Remember this when politicians claim credit for Paralympic success. Remember too that for all the talk of blazing British trails, for all the platitudes and praise, disabled people are living in virtual apartheid. Facilities are woeful and worsening, jobs few and far between, transport often inaccessible.
Take jobs. Even before the downturn, the statistics were dismal. Fewer than half had employment, compared with three-quarters of other Britons — and those in work were paid less than colleagues doing similar jobs and were far more likely to be bullied. The outlook is even bleaker for people with learning difficulties: fewer than one in 12 is in paid work.
Employers who hire people with disabilities say they are rewarded with higher productivity and more loyalty. But potential employees are stuck on benefits and accused of being scroungers; little wonder more than half live below the poverty threshold — or that four in five Britons have never worked with a disabled person.
One company making commendable strides is Channel 4, which has spent £600,000 hiring staff with disabilities for its coverage of the Games. It plans to broadcast 150 hours of live sport, which is impressive — as has been its ground-breaking coverage of the nightmare that is public transport for people with disabilities.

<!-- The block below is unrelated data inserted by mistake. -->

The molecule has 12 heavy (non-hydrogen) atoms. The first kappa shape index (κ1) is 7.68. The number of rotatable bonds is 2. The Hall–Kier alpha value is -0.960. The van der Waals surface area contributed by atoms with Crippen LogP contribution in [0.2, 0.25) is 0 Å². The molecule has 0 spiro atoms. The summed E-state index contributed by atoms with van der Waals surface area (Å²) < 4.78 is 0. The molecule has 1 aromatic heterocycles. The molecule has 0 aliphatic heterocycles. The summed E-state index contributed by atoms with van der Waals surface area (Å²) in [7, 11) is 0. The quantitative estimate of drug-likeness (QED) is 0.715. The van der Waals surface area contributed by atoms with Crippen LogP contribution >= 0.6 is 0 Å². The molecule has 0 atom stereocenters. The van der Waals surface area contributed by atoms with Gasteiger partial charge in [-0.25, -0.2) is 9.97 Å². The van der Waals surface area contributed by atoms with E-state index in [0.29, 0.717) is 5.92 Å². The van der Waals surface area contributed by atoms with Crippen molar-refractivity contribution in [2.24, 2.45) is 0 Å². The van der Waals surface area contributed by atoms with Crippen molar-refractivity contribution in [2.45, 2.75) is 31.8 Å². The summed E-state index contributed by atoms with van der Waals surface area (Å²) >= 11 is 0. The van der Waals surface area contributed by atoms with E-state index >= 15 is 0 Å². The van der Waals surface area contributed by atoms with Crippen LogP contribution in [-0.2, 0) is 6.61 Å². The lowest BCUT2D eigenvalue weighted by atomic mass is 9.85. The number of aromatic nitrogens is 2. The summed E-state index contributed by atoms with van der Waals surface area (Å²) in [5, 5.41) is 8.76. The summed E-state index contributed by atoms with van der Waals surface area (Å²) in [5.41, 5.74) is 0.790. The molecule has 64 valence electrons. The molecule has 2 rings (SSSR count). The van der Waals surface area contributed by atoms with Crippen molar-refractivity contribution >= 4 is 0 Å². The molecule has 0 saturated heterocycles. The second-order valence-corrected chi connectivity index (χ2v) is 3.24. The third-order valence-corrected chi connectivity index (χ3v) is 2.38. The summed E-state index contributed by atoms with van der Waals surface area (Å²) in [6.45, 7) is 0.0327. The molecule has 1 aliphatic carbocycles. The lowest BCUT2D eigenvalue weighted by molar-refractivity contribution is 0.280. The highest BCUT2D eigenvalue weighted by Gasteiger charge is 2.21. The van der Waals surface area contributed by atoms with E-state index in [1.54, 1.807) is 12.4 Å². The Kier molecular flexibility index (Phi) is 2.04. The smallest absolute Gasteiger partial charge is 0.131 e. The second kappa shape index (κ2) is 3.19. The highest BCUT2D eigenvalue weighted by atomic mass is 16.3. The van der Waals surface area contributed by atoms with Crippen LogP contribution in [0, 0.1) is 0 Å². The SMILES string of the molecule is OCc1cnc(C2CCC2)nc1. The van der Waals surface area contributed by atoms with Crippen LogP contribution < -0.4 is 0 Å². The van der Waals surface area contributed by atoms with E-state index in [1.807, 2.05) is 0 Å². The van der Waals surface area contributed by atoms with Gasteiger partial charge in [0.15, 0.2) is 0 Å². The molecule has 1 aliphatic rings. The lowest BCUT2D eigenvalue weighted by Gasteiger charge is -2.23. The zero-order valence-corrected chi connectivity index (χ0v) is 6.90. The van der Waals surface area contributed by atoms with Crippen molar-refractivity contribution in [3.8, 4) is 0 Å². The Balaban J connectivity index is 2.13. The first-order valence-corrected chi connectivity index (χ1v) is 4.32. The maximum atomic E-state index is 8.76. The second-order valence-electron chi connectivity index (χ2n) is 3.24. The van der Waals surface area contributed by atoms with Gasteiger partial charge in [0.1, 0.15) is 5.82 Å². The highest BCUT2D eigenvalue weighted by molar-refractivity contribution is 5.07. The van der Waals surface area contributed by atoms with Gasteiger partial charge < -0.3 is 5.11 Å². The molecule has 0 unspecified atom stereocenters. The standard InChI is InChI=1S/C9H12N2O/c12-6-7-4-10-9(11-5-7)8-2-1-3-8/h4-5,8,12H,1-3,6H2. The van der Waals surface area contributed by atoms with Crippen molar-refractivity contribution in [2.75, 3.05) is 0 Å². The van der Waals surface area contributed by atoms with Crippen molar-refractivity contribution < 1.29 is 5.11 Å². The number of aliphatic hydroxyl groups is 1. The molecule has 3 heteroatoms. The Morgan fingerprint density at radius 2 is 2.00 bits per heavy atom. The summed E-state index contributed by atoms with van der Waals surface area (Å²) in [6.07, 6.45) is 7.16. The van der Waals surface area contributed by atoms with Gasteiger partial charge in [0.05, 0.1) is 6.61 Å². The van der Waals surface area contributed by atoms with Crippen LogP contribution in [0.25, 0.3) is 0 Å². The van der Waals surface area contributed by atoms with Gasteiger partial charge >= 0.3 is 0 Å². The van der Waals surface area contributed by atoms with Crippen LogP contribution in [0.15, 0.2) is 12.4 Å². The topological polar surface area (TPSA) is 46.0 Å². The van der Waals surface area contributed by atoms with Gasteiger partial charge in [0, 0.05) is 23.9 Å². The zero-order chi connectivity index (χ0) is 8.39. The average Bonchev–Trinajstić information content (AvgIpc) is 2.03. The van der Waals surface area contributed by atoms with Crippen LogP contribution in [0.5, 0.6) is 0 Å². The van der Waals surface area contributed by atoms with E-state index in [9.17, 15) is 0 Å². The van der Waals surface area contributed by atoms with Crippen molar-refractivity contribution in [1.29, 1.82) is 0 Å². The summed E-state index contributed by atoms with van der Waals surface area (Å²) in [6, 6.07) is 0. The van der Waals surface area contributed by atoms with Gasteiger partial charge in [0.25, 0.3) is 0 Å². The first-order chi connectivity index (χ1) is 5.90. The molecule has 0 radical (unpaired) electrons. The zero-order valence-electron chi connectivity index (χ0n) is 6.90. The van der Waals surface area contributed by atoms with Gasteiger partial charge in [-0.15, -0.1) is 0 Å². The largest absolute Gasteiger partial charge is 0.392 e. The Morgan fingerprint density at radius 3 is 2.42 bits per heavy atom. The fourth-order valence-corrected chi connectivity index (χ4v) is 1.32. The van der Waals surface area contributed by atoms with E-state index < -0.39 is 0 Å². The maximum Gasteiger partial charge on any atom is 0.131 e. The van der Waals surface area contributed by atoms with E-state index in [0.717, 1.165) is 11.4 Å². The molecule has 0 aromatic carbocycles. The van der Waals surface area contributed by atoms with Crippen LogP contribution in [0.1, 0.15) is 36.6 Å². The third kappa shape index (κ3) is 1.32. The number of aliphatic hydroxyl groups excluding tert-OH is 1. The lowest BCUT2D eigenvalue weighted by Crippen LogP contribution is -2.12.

Yet this is the same channel that employs Frankie Boyle, an alleged comedian who thinks it funny to make jokes mocking profoundly disabled children. When celebrities make cruel jibes, when pop stars popularise hateful words such as “retard”, it demeans and dehumanises people with disabilities, aiding their alienation from society and encouraging abuse.
The legacy is a minority exiled from mainstream society. One disability charity found nine in 10 Britons have never even had someone with a disability in their house for a social occasion.
Most disabled people are not striving for gold, just the humdrum normality of life as lived by the rest of us. By taking disability into millions more British homes, my fervent hope is the Paralympics help the nation finally come to terms with its most maligned minority — especially with numbers rising fast thanks to medical advances.
Unlike five in six people with disabilities, my daughter was born with her disabilities. Since then I have endlessly seen the pitying stares, heard the patronising comments, felt the stumbling embarrassment, lost the fairweather friends — and discovered the disgusting paucity of services.
Earlier this month the great Alf Morris died. He was an inspirational and pioneering politician who dedicated his life to fighting for disabled people after seeing the struggles of his father, crippled in the First World War trenches.
The day before the second reading of his landmark disability rights legislation, Morris said if he could bequeath one gift to posterity it would be a society in which there was genuine compassion for disabled people and they could participate fully in daily life.
That was more than four decades ago. For all the genuine pride and pleasure Britain will derive from the Paralympics, we still have a very long way to go to honour his bequest.